Other jurisdictions hold that a plaintiff who receives both a settlement and a judgment unreduced by the amount of the settlement has not obtained a double recovery. Instead, they consider that the plaintiff merely obtained a favorable settlement by “selling” or relinquishing any claims he had against the settling entity. See Leger v. Drilling Well Control, Inc.,592 F.2d 1246, 1250 (5th Cir. 1979), questioned on other grounds bySelf v. Great Lakes Dredge Dock Co., 832 F.2d 1540 (11th Cir. 1987), and quoted with approval by the Alabama Supreme Court inAmerada Hess Corp. v. Owens-Corning Fiberglass Corp.,627 So.2d 367, 373 (Ala. 1993).
In support of allowing a setoff, some courts have expressed the belief that allowing a setoff “reduces the potential anomaly of a plaintiff’s `benefiting by losing at trial to tortfeasors with whom he [or she] has settled,'” Berg v. Footer, 673 A.2d at 1249 (quoting Snowden v. D.C. Transit System, Inc., 454 F.2d at 1049) (bracketed material added in Berg), and discourages “potential chicanery on the part of plaintiffs.”Snowden v. D.C. Transit System, Inc., 454 F.2d at 1049.
“The [Snowden] court apparently was concerned that a plaintiff might collude with a potentially liable settling defendant to impose the greater liability on another defendant who had greater resources or against whom the plaintiff had more spiteful feelings.”
Berg v. Footer, 673 A.2d at 1249.
We think an equally strong public-policy argument can be made for disallowing a setoff, namely, that setoffs should be disallowed so as to encourage settlements by all parties. InDomingue v. Luke Fruge, Inc., the Louisiana court recognized that allowing a nonsettling defendant to reduce his liability by the amount of a settling defendant’s payment to the plaintiff tends to reward the nonsettling defendant “for its intransigence or miscalculation in refusing to settle the case.” Domingue, 379 So.2d at 493. See also Amerada Hess Corp. v. Owens-CorningFiberglass Corp., 627 So.2d at 373-74 (noting, in a maritime action, the policy of the federal courts favoring settlements).Page 51
The decisions permitting a setoff often cite fairness to the plaintiff and to the settling entity as a reason for allowing a reduction of the plaintiff’s verdict. They point out that by crediting the settlement against the verdict, the plaintiff obtains full satisfaction for his injuries and the settling entity is not forced to make any additional payment. See, e.g., Snowdenv. D.C. Transit System, Inc., 454 F.2d at 1049.
In our judgment, the fairness and unjust-enrichment arguments are persuasive when applied to the plaintiff and to the settling entity, but are not convincing when applied to the nonsettling tortfeasor. When settlement proceeds derived from one who is not a tortfeasor are deducted from a plaintiff’s verdict against a tortfeasor, it is the tortfeasor who obtains a windfall and is unjustly enriched. We agree with the following observation of the Court of Appeals for the District of Columbia:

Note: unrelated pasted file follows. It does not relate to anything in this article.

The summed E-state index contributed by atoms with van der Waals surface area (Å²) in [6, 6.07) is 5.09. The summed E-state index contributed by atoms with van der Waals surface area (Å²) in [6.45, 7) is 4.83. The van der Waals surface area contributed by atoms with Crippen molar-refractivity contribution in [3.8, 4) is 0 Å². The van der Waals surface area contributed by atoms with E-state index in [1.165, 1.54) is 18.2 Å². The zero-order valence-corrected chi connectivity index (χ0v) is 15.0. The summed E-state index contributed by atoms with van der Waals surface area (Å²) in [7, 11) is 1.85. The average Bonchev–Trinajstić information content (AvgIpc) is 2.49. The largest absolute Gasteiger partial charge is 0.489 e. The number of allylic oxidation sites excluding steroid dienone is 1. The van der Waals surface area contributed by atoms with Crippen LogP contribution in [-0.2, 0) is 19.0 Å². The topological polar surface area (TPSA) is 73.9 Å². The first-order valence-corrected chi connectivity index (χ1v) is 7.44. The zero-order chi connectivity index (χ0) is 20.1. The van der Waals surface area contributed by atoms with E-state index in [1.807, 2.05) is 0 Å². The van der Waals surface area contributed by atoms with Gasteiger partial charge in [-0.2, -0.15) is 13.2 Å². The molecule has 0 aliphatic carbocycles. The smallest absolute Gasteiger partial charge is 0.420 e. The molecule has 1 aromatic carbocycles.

“[A] plaintiff’s good fortune in striking a favorable bargain with one [potential] defendant gives [another] defendant no claim to pay less than [what the jury determined was the nonsettling defendant’s sole responsibility].”
Berg v. Footer, 673 A.2d at 1256. See also Anunti v. Payette, 286 N.W.2d at 56 (“it would be inequitable to allow . . . the nonsettling defendant to profit from a settlement agreement between plaintiffs and [the settling defendant] by reducing the amount of his own individual liability”).
The proceeds of a settlement by one who has been determined not to be a tortfeasor will always benefit someone ? either the plaintiff (if the settlement is not deducted from the verdict) or the nonsettling tortfeasor (if the settlement is deducted from the verdict). Given the choice, we believe it is preferable to reward the plaintiff for successful negotiation of her claim rather than to benefit the only party found liable for the plaintiff’s injuries. We agree with the following conclusion by the New Jersey Superior Court:
“[I]deally, a claimant should not receive more than one satisfaction for a wrong, [but] when the situation arises in which additional enrichment must necessarily flow to someone, the more just result is to have the person wronged receive the benefit and not a wrongdoer.”
Rogers v. Spady, 147 N.J. Super. at 277, 371 A.2d at 287.
After weighing the legal arguments and policy considerations on each side of the issue, we conclude that the minority rule disallowing a setoff is the better-reasoned position. Goldsen argues that the decisions on which we rely for following the minority rule are comparative-negligence cases from jurisdictions that (unlike Alabama) (1) allow apportionment of fault among joint tortfeasors, (2) recognize contribution among joint tortfeasors, and require that a verdict against a nonsettling tortfeasor be reduced by the pro rata or proportionate share attributable to the settling tortfeasor.
We, of course, recognize that the authorities we have cited are products of comparative-negligence jurisprudence. We also recognize that, in the absence of Alabama authority, thereare no authorities other than comparative-negligence jurisdictions. We do not cite the decisions from those jurisdictions for propositions relating to apportionment and contribution among joint tortfeasors, but for the proposition that when a settling defendant is not a tortfeasor, then any windfall should accrue to the injured plaintiff rather than to a negligent-nonsettling defendant. We, therefore, affirm the trial court’s judgment denying the setoff.Page 52
OPINION OF DECEMBER 10, 1999, WITHDRAWN; OPINION SUBSTITUTED; APPLICATION OVERRULED; RULE 39(k) MOTION DENIED; AFFIRMED.